TVNZ's Q+A audience was treated to a rare spectacle at the weekend: politicians of four different stripes agreed with each other that a three-year parliamentary electoral term is too short.
Australia has a three-year term, too, but Germany, Denmark and Japan are among several countries with four-year terms. Britain, Canada and France are among those that keep theirs going for five years.
Most countries have an upper house and other mechanisms to keep their governments in check. We can hold a government to account only through the ballot box, so a longer electoral term would give more power to the executive and less to the people.
But MMP's proportional representation has provided a more effective safeguard against executive abuse than first-past-the-post did, and the electorate re-endorsed this at the referendum last year.
Many sound reasons can be advanced in favour of a longer electoral term, as Mainfreight chief executive Don Braid pointed out on Q+A when invited to put one big idea to a panel of politicians. He noted that we and the Aussies are competing with countries with four- and five-year terms, which enable their governments to make longer-term and better policy decisions. We get short-term populist policies, "which in turn is giving us a twisted and poor-performing economy". The hard calls we need are sometimes avoided.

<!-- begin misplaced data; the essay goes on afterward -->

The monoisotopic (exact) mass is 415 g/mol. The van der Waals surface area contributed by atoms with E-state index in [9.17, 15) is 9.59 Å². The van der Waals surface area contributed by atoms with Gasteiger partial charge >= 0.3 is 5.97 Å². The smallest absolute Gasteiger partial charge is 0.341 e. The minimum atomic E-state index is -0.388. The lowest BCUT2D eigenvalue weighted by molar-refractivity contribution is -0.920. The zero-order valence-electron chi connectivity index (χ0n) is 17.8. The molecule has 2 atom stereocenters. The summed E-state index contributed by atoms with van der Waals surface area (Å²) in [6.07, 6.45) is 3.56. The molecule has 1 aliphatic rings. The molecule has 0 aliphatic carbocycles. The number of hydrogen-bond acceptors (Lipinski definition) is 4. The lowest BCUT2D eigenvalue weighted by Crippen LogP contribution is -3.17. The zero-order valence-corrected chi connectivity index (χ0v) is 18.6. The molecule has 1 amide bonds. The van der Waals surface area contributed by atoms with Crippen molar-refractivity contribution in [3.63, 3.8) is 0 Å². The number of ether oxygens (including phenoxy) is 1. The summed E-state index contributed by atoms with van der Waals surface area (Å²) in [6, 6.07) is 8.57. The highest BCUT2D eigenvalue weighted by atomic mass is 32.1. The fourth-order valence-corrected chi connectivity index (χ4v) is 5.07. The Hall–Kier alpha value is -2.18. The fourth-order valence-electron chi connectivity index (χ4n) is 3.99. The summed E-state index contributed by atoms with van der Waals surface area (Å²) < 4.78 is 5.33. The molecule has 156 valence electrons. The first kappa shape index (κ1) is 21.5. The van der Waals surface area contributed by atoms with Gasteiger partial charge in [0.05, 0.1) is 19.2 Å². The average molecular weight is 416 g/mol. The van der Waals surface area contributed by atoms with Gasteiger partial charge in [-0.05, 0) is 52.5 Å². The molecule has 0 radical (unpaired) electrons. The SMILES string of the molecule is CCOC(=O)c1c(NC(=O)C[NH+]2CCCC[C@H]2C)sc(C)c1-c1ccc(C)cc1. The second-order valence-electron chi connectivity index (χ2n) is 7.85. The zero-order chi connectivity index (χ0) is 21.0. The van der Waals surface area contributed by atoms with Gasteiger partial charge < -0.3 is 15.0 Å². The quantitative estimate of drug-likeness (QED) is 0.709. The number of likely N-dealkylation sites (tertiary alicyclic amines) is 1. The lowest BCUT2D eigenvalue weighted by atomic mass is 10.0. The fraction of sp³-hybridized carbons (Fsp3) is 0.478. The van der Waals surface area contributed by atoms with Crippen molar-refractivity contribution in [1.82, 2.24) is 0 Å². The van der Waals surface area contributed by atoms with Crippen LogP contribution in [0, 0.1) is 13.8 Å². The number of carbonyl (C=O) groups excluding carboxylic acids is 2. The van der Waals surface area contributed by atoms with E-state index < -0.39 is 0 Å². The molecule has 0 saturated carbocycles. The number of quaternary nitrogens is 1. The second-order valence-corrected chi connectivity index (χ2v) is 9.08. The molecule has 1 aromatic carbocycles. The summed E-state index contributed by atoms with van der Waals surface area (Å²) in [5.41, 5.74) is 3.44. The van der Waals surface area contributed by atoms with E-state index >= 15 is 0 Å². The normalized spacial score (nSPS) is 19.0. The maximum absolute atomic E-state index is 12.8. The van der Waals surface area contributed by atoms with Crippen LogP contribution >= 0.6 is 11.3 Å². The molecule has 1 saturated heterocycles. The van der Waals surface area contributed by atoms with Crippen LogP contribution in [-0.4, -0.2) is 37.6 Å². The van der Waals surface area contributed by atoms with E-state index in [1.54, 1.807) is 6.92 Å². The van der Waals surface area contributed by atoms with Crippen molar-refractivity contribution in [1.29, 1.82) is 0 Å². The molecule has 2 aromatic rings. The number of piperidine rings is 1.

NZ First leader Winston Peters, UnitedFuture leader Peter Dunne, Justice Minister Judith Collins and Green Party co-leader Metiria Turei all saw merit in four-year terms. Ms Collins said three years was a long time in opposition but it took a year in government to get a start on what needed to be done, a year to consolidate, and the third year was spent campaigning on everything done so far. This was "simply not long enough". Four years would be much better.
Most importantly, Ms Collins said the public have to vote on the matter. She's right. The issue was put to a vote in 1990, when 69 per cent of those who voted rejected the idea. But the electorate then had just been riled by a Labour government which, most notably in its second term, treated public opinion with disdain.
The introduction of MMP is one of many changes since then, and it could be time to have another discussion about the parliamentary term.
- The Marlborough Express